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Demographic crisis in Russia: Then they should give birth more

Demographic problem? The Kremlin and the church know the answer to this: 20-year-old women should have their first child instead of studying.

President Putin with children.

President Putin with children of the youth army on People’s Unity Day on November 4th Photo: Gavriil Grigorov/Sputnik/Pool/ap

MOSCOW taz | “Let’s be honest,” Lenara Ivanova, the family minister of the Russian region of Bashkortostan, says into the camera, “high-quality children are available when a woman gives birth to them at the age of 20. Children who are born later are rejects.” The moderator doesn’t lose the microphone at that moment, he simply continues with his questions.

Meanwhile, Ivanova reports a few days after her appearance in the YouTube program “Aspects – Bashkortostan” speaks out again, complains about “too many angry comments” because of her statements. She just “made a promise,” she says.

However, after her half-hearted apology, she continues to stick to the content of these statements: Russia’s women should give birth prematurely and the state must make this palatable to them with all sorts of measures. But not with social care, with measures that guarantee a secure future instead of turning men into cannon fodder in a war, but with a number of bans.

The Minister of Health Mikhail Muraschko speaks of an “entrenched reprehensible practice” that a woman should first get an education and create a financial basis in order to then have a child. No, he says, girls have to be told at school that they should give birth first and then think about getting an education.

The role of women is debated everywhere

The debate about giving birth, when to have children, abortion bans and ultimately the role of women in society is currently being held on every Russian talk show and also in the Kremlin.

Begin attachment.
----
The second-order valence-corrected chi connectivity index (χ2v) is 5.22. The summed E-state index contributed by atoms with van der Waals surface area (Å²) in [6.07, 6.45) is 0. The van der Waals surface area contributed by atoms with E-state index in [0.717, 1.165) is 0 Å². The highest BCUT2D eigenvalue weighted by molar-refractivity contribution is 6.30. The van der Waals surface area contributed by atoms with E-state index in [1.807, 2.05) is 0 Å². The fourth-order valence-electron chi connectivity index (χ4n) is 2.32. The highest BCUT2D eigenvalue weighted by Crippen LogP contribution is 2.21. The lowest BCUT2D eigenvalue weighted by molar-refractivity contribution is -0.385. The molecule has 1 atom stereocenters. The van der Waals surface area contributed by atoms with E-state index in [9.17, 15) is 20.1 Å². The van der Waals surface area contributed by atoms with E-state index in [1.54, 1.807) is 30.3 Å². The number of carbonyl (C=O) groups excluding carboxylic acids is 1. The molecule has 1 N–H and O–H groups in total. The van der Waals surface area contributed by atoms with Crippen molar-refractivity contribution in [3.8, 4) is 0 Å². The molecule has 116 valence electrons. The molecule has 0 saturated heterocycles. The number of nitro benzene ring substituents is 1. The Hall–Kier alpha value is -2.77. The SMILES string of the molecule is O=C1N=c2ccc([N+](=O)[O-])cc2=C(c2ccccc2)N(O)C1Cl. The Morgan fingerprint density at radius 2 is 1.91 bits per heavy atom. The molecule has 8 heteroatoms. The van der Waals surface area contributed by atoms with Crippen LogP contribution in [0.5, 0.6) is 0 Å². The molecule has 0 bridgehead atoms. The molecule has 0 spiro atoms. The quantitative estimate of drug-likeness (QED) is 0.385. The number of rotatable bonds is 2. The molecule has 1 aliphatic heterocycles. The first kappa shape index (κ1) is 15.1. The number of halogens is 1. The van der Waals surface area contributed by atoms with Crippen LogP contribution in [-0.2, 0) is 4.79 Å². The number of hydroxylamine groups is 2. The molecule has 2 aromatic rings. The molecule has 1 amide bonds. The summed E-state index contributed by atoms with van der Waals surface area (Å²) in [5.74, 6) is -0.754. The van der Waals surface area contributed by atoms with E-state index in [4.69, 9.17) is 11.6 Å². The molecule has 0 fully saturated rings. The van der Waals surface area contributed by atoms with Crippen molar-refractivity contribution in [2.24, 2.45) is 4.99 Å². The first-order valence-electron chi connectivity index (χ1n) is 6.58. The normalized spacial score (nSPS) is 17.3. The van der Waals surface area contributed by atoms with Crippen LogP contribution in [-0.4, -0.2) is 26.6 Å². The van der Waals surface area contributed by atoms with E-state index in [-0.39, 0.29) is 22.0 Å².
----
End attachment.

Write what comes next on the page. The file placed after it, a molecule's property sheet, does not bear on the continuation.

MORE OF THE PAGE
In the first half of this year, the birth rate fell by 29 percent compared to last year

Russian President Vladimir Putin has always complained about the country’s demographics, which are in fact bad. In the first half of this year, the birth rate fell by 29 percent compared to last year. Russian women have an average of 1.6 children; in Germany the birth rate is 1.4 children per woman. The Russian Social Fund predicted in October that the birth rate would fall by another 5.8 percent this year to just under one million deliveries. This would result in a value like in the early 1990s, a value deeper than ever in recent years.

The country’s conservatives as well as representatives of the Russian Orthodox Church know exactly why this is and are outdoing each other with their proposals: abortions should be banned, young women should give birth to children before training or studying – and they should finally be aware of their “childbearing function” again as the senator of the Chelyabinsk region, Margarita Pavlova, put it. If the first child is born at the age of 20, a woman can easily give birth to up to five children. Pavlova doesn’t say who will look after her and from what.

No abortion after rape

Even after a rape, priest Filipp Ilyashenko explains on Russian state television, a child must be born. “What can the child do for the way it is conceived?” The Supreme Patriarch Kirill even wants to “increase the Russian population with a magic wand”: bring women from one abortion he claims, the population statistics would immediately increase. That’s why there needs to be a nationwide ban on abortion.

This already exists in two regions, and in other regions some private clinics “voluntarily” forego such operations. Starting next year, the sale of abortion drugs will also be restricted. “The war is the reason for the falling birth rate, as well as poverty, alcoholism, diseases,” says Alyona Popova, who campaigns for women’s rights in Russia. “The state is relying on populism to distract from the real problems and has therefore taken the issue of abortion out of the mothballs.”

The “abortion epidemic” that the country’s conservatives talk about does not actually exist in Russia. According to Russia’s state statistics agency, the numbers are falling by 6 percent annually and this year are the lowest they have been since 1991.

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